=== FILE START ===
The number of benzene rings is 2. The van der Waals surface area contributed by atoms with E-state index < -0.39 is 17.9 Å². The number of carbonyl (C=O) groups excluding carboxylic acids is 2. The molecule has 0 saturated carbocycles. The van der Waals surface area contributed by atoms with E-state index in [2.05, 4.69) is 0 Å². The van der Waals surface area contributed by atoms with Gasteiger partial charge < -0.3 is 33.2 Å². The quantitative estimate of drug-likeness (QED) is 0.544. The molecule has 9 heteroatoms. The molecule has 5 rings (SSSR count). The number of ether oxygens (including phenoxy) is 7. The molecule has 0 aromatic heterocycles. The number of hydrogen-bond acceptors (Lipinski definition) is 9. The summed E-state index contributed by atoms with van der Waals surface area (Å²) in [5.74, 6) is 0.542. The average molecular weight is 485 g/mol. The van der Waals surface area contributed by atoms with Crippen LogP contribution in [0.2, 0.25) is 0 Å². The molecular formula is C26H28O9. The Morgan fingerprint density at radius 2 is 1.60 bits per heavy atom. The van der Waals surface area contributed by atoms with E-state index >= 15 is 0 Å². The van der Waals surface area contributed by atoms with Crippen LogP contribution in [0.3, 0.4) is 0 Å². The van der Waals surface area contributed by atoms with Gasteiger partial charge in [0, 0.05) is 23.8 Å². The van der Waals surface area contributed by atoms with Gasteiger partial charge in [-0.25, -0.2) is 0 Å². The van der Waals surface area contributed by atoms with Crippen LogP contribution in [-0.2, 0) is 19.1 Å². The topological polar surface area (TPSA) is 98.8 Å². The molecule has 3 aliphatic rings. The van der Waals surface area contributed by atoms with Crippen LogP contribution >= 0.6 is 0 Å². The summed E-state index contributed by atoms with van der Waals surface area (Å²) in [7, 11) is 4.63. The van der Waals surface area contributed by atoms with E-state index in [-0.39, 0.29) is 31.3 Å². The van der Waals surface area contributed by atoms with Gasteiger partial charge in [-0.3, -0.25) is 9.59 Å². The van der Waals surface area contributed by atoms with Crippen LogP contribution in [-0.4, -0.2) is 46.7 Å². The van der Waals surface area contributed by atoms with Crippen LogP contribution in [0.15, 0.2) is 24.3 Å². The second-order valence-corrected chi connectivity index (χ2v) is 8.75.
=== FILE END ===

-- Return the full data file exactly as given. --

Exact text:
The number of benzene rings is 2. The van der Waals surface area contributed by atoms with E-state index < -0.39 is 17.9 Å². The number of carbonyl (C=O) groups excluding carboxylic acids is 2. The molecule has 0 saturated carbocycles. The van der Waals surface area contributed by atoms with E-state index in [2.05, 4.69) is 0 Å². The van der Waals surface area contributed by atoms with Gasteiger partial charge < -0.3 is 33.2 Å². The quantitative estimate of drug-likeness (QED) is 0.544. The molecule has 9 heteroatoms. The molecule has 5 rings (SSSR count). The number of ether oxygens (including phenoxy) is 7. The molecule has 0 aromatic heterocycles. The number of hydrogen-bond acceptors (Lipinski definition) is 9. The summed E-state index contributed by atoms with van der Waals surface area (Å²) in [5.74, 6) is 0.542. The average molecular weight is 485 g/mol. The van der Waals surface area contributed by atoms with Crippen LogP contribution in [0.2, 0.25) is 0 Å². The molecular formula is C26H28O9. The Morgan fingerprint density at radius 2 is 1.60 bits per heavy atom. The van der Waals surface area contributed by atoms with E-state index >= 15 is 0 Å². The van der Waals surface area contributed by atoms with Crippen LogP contribution in [0.3, 0.4) is 0 Å². The van der Waals surface area contributed by atoms with Gasteiger partial charge in [0, 0.05) is 23.8 Å². The van der Waals surface area contributed by atoms with Gasteiger partial charge in [-0.25, -0.2) is 0 Å². The van der Waals surface area contributed by atoms with Crippen LogP contribution in [-0.2, 0) is 19.1 Å². The topological polar surface area (TPSA) is 98.8 Å². The molecule has 3 aliphatic rings. The van der Waals surface area contributed by atoms with Crippen LogP contribution >= 0.6 is 0 Å². The summed E-state index contributed by atoms with van der Waals surface area (Å²) in [7, 11) is 4.63. The van der Waals surface area contributed by atoms with E-state index in [-0.39, 0.29) is 31.3 Å². The van der Waals surface area contributed by atoms with Gasteiger partial charge in [-0.3, -0.25) is 9.59 Å². The van der Waals surface area contributed by atoms with Crippen LogP contribution in [-0.4, -0.2) is 46.7 Å². The van der Waals surface area contributed by atoms with Crippen LogP contribution in [0.15, 0.2) is 24.3 Å². The second-order valence-corrected chi connectivity index (χ2v) is 8.75.